Ask your child what they enjoy doing and go from there. Supporting growth in an activity they already enjoy may be the best way to encourage physical activity. Remember each child will have different preferences. For example, I have three children and one of my kids really enjoys badminton and roller skating, another kiddo is an aspiring gymnast, and my youngest child likes to play catch and also enjoys going to the playground. I try to support and encourage each of their different interests as I am able to. The goal is to help foster their love for activities that give them movement and exercise.
Be Active With Your Children
Doing activities together or as a family can help make it more enjoyable for everyone. When you are active together you are all participating and benefiting from the exercise. It also sets a great example for your kids to see you exercising. Another great benefit is the quality time you will gain.
Some ideas for family activities include family bike rides, walks and hikes. You can also swim together at the pool, play catch in the yard and kick a ball around together. Being active together can also be as simple as walking to the playground together.
Limit Screen Time
Screen time causes us to be inactive and we end up sitting around more than is good for our bodies. While children are naturally inclined to be active, screens can easily take up their time. Things like TV, videogames, tablets, cell phones and computers take the place of play time and free time.
The American Academy of Pediatrics provides the following recommendations for limiting screen time:
- No screen time for children under 18 months of age with the exception of video chatting
- Choose high quality programs/media for children 18 to 24 months and it is recommended parents/caregivers be present during screen time
- For kids ages 2 to 5 limit screens to one hour per day and choose high quality media
- No screens during meals and no screens one hour before bed time
If your family spends more time on screens than you would like, consider using this tool to help your family set a screen time/media plan. This was created by the American Academy of Pediatrics to help you and your family be intentional about your time spent on screens.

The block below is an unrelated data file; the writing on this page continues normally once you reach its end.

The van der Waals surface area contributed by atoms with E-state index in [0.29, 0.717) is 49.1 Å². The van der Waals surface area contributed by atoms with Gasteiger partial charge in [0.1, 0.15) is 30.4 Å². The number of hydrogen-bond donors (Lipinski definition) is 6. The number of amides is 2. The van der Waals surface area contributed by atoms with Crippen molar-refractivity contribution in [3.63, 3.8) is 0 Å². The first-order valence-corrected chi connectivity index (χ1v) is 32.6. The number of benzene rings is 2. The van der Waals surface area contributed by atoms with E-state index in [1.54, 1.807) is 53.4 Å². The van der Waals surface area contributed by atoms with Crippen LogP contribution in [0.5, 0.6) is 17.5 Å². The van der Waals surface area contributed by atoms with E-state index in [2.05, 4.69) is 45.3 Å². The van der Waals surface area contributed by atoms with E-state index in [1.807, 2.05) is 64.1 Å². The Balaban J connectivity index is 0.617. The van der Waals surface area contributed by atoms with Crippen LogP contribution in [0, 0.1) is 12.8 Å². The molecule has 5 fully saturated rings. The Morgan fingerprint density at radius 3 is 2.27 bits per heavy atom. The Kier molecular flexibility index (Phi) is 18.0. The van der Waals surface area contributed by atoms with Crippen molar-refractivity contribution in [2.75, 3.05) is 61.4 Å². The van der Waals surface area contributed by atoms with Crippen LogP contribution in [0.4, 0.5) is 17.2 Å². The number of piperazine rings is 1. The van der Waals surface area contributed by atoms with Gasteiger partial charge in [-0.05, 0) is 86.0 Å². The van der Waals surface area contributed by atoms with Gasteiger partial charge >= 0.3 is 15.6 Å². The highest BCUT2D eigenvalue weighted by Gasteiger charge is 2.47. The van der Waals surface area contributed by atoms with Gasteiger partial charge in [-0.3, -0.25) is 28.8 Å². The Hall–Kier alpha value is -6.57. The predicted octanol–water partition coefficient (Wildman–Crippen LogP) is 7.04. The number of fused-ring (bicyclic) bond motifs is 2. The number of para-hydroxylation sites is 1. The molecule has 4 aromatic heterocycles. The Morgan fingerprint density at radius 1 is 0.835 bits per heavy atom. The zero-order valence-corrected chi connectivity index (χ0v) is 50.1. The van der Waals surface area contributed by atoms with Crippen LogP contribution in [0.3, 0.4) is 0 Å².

When you start to limit screens, see what activities you can replace screens with to increase the amount of exercise your children do.
Learn a New Skill
Ask your child if there is something new they would like to learn or try. It may be something fun like:
- Hip hop dance classes
- Floor hockey
Sometimes the new activity will catch on as a long term hobby, and other times it will be nice to have tried it for a season. We’ve tried a couple of activities for my kids that did not end up being a long term hobby (like ballet, basketball, soccer), and that’s okay. This is all a part of learning what activities your kids will enjoy.
Spending time outdoors lends to physical activity. Consider all of the activities that are done outdoors. Here’s a list:
- Roller skating or rollerblading
- Ice skating
- Climbing trees
- Swimming/swim lessons
- Bike riding
- Going on walks and hiking
- Going to the playground
- Playing basketball or tennis at a park nearby
Other Ways for Kids to Exercise and be Active
To give you a couple more ideas, here are some other ways to get your children exercising
- Join an organized sports teams
- Participate in park district sports
- Karate or other martial arts
- Dance classes
- Help out with chores at home (a bonus to parents!)
Physical Activity Facts https://www.cdc.gov/healthyschools/physicalactivity/facts.htm#:~:text=Regular%20physical%20activity%20can%20help,developing%20health%20conditions%20such%20as%3A&text=Heart%20disease.
Physical Activity Guidelines for Americans 2nd Edition https://health.gov/sites/default/files/2019-09/Physical_Activity_Guidelines_2nd_edition.pdf